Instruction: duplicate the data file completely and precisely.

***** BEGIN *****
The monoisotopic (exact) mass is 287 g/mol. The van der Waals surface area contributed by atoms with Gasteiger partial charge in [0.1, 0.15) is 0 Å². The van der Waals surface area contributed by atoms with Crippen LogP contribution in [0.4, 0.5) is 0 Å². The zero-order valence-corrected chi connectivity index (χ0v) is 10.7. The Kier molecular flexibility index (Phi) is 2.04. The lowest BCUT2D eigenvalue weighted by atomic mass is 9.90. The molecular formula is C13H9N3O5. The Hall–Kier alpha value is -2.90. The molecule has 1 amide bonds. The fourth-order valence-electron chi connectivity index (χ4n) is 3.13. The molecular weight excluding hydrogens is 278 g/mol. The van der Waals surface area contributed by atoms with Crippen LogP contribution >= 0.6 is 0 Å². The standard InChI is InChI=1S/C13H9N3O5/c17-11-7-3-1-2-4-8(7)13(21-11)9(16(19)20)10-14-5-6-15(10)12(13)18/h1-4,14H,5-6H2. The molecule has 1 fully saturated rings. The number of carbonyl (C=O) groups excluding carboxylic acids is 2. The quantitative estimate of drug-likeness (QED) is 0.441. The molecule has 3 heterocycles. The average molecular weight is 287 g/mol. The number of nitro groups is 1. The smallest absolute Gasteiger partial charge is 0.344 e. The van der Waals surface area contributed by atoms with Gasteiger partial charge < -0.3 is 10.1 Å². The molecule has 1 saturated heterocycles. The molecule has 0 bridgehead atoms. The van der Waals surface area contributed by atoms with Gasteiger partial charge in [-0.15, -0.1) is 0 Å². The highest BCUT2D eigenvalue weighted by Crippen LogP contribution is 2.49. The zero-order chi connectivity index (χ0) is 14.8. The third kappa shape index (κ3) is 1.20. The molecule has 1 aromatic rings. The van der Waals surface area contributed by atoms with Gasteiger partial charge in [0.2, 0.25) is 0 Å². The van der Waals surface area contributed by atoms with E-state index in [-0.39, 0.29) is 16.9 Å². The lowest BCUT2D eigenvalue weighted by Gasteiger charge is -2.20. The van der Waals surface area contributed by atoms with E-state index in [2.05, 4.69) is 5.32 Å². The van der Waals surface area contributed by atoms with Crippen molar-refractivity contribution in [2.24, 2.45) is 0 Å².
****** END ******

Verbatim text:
The monoisotopic (exact) mass is 287 g/mol. The van der Waals surface area contributed by atoms with Gasteiger partial charge in [0.1, 0.15) is 0 Å². The van der Waals surface area contributed by atoms with Crippen LogP contribution in [0.4, 0.5) is 0 Å². The zero-order valence-corrected chi connectivity index (χ0v) is 10.7. The Kier molecular flexibility index (Phi) is 2.04. The lowest BCUT2D eigenvalue weighted by atomic mass is 9.90. The molecular formula is C13H9N3O5. The Hall–Kier alpha value is -2.90. The molecule has 1 amide bonds. The fourth-order valence-electron chi connectivity index (χ4n) is 3.13. The molecular weight excluding hydrogens is 278 g/mol. The van der Waals surface area contributed by atoms with Crippen LogP contribution >= 0.6 is 0 Å². The standard InChI is InChI=1S/C13H9N3O5/c17-11-7-3-1-2-4-8(7)13(21-11)9(16(19)20)10-14-5-6-15(10)12(13)18/h1-4,14H,5-6H2. The molecule has 1 fully saturated rings. The number of carbonyl (C=O) groups excluding carboxylic acids is 2. The quantitative estimate of drug-likeness (QED) is 0.441. The molecule has 3 heterocycles. The average molecular weight is 287 g/mol. The number of nitro groups is 1. The smallest absolute Gasteiger partial charge is 0.344 e. The van der Waals surface area contributed by atoms with Gasteiger partial charge < -0.3 is 10.1 Å². The molecule has 1 saturated heterocycles. The molecule has 0 bridgehead atoms. The van der Waals surface area contributed by atoms with Gasteiger partial charge in [-0.15, -0.1) is 0 Å². The highest BCUT2D eigenvalue weighted by Crippen LogP contribution is 2.49. The zero-order chi connectivity index (χ0) is 14.8. The third kappa shape index (κ3) is 1.20. The molecule has 1 aromatic rings. The van der Waals surface area contributed by atoms with Gasteiger partial charge in [0.2, 0.25) is 0 Å². The van der Waals surface area contributed by atoms with E-state index in [-0.39, 0.29) is 16.9 Å². The lowest BCUT2D eigenvalue weighted by Gasteiger charge is -2.20. The van der Waals surface area contributed by atoms with E-state index in [2.05, 4.69) is 5.32 Å². The van der Waals surface area contributed by atoms with Crippen molar-refractivity contribution in [2.24, 2.45) is 0 Å².